Tuesday, October 6, 2009

Jones Falls Mills, Baltimore

The city of Baltimore's location is very logical; it sits as far inland as possible for oceangoing ships, and more importantly, just a mile north of the harbor the land rises dramatically into rugged hills and cascading waterfalls that plunge hundreds of feet down to the arms of the Chesapeake Bay. Here, the fledgling industrial revolution in America began in earnest in the early Nineteenth Century; water wheels powered by the Jones Falls provided the power, and the port of Baltimore provided the transportation. Above is the Woodberry Mills, obscured by the thick underbrush of abandonment. You can see the Woodberry Mills on this 1905 map, courtesy of Monumental City. Below is the fascinating Meadow Mill, which is now a health club.This may be the same company that now has its own website. It's funny to think that a company that once operated with waterwheel power now is on the internet.Below is Mount Vernon Mill #4, which can be seen here on the 1905 map in the lower left portion. Mount Vernon Mills is definitely still in business, and their website is here.The mills are located on the Jones Falls, and the expressway of the same name dominates the whole area. Woodberry is the factory town on the west side of the Falls, and Hampden grew up on the east. Remember, what is so fascinating is that this is right in the middle of Baltimore, but it's hard to tell at times due to the rugged nature of the Jones Falls' surroundings. Tomorrow, I will show you some of the original houses of Woodberry.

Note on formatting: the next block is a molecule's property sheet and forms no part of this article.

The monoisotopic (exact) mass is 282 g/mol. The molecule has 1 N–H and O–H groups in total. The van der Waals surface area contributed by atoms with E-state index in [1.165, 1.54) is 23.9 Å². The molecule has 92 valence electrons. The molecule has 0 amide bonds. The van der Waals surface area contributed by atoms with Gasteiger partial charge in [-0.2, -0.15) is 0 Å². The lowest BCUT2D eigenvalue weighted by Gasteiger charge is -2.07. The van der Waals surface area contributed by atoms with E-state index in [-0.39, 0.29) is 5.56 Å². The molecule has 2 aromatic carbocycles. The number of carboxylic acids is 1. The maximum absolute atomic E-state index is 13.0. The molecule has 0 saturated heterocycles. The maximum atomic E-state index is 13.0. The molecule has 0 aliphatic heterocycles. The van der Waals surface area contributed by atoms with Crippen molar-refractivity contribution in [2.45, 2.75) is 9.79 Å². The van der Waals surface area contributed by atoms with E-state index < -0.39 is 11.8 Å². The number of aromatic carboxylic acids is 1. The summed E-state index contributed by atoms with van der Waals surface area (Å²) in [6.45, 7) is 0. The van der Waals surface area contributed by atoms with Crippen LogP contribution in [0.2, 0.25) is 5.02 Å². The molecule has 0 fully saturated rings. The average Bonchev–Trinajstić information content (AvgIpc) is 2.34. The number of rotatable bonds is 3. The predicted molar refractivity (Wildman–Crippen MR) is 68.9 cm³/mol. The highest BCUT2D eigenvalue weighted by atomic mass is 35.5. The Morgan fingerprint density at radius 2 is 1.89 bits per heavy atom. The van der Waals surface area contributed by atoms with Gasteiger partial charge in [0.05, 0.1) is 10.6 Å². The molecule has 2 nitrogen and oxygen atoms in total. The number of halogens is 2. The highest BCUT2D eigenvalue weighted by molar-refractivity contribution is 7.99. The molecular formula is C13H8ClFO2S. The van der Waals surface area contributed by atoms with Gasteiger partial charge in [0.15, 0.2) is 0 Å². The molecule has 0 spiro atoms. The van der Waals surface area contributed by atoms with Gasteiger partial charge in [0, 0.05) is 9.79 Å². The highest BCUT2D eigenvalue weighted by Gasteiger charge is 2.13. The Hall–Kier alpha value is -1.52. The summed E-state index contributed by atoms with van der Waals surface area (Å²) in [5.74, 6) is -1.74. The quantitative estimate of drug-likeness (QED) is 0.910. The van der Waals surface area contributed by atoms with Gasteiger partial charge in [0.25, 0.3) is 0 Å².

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A Blog detailing the beauty of St. Louis architecture and the buildup of residue-or character-that accumulates over the course of time.